Intensive Care Medicine

, Volume 30, Issue 5, pp 748–756

Stress-hyperglycemia, insulin and immunomodulation in sepsis

Authors

    • Department of Critical Care MedicineUniversity of Pittsburgh Medical Center
  • Murugan Raghavan
    • Conemaugh Memorial Medical Center
Review

DOI: 10.1007/s00134-004-2167-y

Cite this article as:
Marik, P.E. & Raghavan, M. Intensive Care Med (2004) 30: 748. doi:10.1007/s00134-004-2167-y

Abstract

Stress-hyperglycemia and insulin resistance are exceedingly common in critically ill patients, particularly those with sepsis. Multiple pathogenetic mechanisms are responsible for this metabolic syndrome; however, increased release of pro-inflammatory mediators and counter-regulatory hormones may play a pivotal role. Recent data suggests that hyperglycemia may potentiate the pro-inflammatory response while insulin has the opposite effect. Furthermore, emerging evidence suggests that tight glycemic control will improve the outcome of critically ill patients. This paper reviews the pathophysiology of stress hyperglycemia in the critically ill septic patient and outlines a treatment strategy for the management of this disorder.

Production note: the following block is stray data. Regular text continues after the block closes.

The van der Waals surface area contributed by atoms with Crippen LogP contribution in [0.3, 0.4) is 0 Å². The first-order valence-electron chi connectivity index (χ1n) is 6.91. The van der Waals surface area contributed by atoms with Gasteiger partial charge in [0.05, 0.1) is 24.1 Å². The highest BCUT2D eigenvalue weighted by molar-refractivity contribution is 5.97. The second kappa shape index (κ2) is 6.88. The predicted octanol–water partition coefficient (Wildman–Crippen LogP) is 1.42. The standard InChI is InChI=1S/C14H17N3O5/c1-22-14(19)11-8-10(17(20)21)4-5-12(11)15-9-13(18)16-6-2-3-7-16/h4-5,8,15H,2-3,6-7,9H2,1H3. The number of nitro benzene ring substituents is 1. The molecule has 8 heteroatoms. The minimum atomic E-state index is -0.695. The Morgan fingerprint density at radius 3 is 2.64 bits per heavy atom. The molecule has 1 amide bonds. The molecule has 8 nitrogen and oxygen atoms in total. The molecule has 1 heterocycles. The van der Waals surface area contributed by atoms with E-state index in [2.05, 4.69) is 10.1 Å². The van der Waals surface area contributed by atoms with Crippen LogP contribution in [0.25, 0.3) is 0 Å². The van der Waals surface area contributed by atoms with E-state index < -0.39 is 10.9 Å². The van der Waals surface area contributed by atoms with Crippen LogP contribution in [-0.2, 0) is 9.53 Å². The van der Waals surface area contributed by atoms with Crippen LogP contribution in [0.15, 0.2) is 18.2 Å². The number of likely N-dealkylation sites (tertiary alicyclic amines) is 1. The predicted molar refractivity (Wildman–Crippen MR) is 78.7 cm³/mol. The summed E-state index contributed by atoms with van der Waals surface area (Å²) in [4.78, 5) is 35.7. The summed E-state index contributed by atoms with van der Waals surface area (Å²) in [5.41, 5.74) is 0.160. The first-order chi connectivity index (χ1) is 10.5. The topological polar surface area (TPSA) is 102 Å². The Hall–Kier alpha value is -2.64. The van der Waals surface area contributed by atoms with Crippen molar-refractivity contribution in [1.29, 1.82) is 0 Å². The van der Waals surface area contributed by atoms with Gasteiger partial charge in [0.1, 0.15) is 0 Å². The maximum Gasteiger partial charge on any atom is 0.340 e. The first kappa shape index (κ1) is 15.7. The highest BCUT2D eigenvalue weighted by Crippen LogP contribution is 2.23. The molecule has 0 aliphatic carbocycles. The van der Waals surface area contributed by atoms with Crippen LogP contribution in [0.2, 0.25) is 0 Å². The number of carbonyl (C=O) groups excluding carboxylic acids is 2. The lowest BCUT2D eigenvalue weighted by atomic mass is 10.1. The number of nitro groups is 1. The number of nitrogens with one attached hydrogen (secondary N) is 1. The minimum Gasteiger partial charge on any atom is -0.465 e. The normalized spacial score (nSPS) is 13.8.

Keywords

InsulinGlucoseSepsisSepsis syndromeCritical illnessInsulin resistanceHyperglycemia

Copyright information

© Springer-Verlag 2004